There is a treasure trove of information online about the way sand is turned into silicon chips, but none better than big CPU makers themselves to illustrate it. So it was with excitement that we received news of a new Intel animation demonstrating the process (see below), though we are a little underwhelmed by the results.
The video attempts to detail the intricate series of steps that turn a humble grain of sand into the processor powering modern PCs. Except, the video is anything but intricate - it's more a generic overview, than a detailed study. Intel's "sand to silicon" process was much better explained in a series of slides (.pdf) released earlier in the year on their web site.
The animation, crude as it is, did get us thinking about the CPU process. The average CPU can take up to two months to complete and circuits which stretch many kilometres in length are fit onto a space no larger than the size of a human fingernail.
AMD released a video including details like this earlier this year (see below).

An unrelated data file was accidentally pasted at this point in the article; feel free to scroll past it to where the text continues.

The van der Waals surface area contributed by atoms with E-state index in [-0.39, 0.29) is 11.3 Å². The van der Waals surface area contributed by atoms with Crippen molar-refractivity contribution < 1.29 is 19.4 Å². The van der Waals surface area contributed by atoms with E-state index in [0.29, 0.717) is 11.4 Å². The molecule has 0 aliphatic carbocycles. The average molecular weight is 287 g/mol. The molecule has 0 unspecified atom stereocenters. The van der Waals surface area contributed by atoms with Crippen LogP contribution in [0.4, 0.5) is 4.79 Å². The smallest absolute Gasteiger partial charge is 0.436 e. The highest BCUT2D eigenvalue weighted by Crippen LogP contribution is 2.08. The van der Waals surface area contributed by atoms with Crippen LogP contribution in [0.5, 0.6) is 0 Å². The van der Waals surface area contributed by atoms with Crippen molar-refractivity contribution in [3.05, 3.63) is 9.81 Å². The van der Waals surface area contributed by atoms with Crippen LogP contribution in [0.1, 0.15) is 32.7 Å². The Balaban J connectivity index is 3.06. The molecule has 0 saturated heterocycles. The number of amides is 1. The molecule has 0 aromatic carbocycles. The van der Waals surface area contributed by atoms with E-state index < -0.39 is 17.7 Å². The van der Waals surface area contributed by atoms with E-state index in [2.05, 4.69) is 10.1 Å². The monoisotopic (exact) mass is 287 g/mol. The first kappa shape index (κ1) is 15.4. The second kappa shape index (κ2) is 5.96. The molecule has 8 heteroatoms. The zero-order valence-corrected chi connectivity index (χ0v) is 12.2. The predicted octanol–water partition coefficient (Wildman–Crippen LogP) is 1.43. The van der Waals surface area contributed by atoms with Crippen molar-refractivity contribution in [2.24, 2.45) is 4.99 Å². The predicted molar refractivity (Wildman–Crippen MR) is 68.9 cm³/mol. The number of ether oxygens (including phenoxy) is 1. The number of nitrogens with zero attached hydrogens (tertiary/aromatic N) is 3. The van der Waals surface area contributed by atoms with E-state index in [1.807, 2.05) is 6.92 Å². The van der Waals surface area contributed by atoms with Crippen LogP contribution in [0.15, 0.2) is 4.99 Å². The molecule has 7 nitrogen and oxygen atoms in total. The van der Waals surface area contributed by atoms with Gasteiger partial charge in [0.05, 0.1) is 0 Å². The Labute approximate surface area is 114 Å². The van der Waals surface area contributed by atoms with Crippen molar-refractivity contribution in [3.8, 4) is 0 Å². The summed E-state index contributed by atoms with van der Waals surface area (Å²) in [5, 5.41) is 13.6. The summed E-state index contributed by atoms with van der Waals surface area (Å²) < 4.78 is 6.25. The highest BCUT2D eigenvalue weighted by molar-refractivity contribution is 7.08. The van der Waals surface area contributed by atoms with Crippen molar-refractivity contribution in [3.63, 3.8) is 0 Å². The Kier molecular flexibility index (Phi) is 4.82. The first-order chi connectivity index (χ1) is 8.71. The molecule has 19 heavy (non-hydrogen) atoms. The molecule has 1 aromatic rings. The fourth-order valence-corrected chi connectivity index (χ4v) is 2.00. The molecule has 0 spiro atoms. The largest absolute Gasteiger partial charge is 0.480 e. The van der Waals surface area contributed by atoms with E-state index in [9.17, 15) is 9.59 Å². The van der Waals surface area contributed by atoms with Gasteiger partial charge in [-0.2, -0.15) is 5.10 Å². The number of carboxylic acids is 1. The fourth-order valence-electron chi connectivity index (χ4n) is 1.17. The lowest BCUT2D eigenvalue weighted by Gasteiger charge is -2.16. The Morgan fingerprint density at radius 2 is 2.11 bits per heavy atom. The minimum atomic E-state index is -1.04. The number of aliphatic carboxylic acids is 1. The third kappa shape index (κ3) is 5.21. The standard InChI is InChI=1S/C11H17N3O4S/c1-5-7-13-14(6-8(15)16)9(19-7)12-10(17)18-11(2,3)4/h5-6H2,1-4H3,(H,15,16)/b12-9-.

While the dramatic music, the booming Michael Bay-style camera work and references to the oddly named "nano-cosmos" had us sniggering, the video actually includes a good deal of interesting information regarding the CPU manufacturing process.
For instance, it's worth noting that AMD foot soldiers operate in one heck of a clean environment (as do Intel's). According to the video, silicon wafers are fabricated in an environment 100,000 times cleaner than your typical operating room, in an area larger than two soccer fields. This is done to ensure no dust or other environmental contaminants can come into contact with the silicon crystals.
AMD also make references to "hundred's of stages" in the video, noting the complexity of turning sand crystals into solid processing gold, so to speak. AMD photolithographic techniques are compared to the 70's art of slide projection, picking up on the importance of light during silicon chip creation.
The ion implementation stage, where atoms are transformed in the process is also an important step. Copper even gets a mention - AMD are keen to celebrate the wonders of copper in modern CPUs, claiming to be one of the first to press copper into mass production with their CPUs.
Intel have created better videos in the past. The one below does a good job in explaining Intel's 45nm advances (in 2007).